Brooklynites suffering in the aftermath of Hurricane Sandy are flocking to the neighborhood hardest hit by the storm — Coney Island.
The Federal Emergency Management Agency and the Small Business Administration have set up a center at MCU Park on Surf Avenue and is recommending that anyone who sustained damage in the storm come by to see if they qualify for assistance.
“It’s important for people register with us,” said Ken Higginbotham, an agency spokesman, who’s been deployed to 83 disasters over the years. “We don’t want people to pre-disqualify themselves.”
But some say the agency’s help fell far short of what they needed.
Surf Avenue deli owner George Fox said his store suffered tens of thousands of dollars in damage, but all the government offered him was a few high-interest loans.
“If I needed a loan I can go to a bank,” Fox said. “It seems like they’re running a business.”
A Small Business Administration spokeswoman confirmed that the agency only provides loans, not grants — but said that states had found a way to offer grants to businesses in the past.
More than 25 federal employees are providing hurricane victims with information about emergency relief and federal assistance programs, said Higginbotham, who is predicting a lengthy recovery effort for those in Sandy-scarred low lying neighborhoods, which include Seagate, Manhattan Beach, Red Hook, and Brighton Beach.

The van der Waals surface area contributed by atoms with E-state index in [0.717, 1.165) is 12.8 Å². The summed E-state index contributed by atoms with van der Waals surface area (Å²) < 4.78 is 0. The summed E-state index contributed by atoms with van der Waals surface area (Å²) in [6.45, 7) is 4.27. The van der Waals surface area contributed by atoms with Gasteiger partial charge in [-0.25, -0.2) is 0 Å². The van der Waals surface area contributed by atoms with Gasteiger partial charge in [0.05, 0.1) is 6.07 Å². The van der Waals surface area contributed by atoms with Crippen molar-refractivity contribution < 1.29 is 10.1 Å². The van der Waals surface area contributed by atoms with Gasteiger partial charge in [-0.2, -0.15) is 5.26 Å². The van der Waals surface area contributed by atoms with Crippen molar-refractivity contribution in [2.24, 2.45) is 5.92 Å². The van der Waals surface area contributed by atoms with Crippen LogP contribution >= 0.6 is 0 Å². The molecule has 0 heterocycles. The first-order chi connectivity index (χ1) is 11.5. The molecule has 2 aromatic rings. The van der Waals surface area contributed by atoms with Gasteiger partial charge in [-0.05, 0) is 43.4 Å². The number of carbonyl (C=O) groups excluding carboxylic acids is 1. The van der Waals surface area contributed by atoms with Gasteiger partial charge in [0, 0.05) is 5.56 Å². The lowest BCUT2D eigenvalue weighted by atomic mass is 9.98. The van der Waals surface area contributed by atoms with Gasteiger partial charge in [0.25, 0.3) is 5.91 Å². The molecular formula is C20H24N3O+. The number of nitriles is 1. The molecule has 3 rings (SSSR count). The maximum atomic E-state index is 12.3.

Many residents will be able to apply for taxpayer-funded financial assistance so they can get temporary housing, repair their homes, or purchase a new home.
Small businesses can borrow up to $2 million from the government through Small Business Administration disaster loans.
So far, the lines of people needing assistance hasn’t ebbed, Higginbotham says.
“There have been literally hundreds of people that have stopped by here since we opened on Friday,” he said.
The Federal Emergency Management Agency has a lot of company in Coney Island these days. The National Guard is currently doing door-to-door sweeps of the area and are bringing food and other staples to neighborhoods where supermarkets remain closed.
Con Edison has also begun a program that will reimburse residents who lost a refrigerator’s worth of food when the power went out and refused to come back on for more than 12 hours.
—with Will Bredderman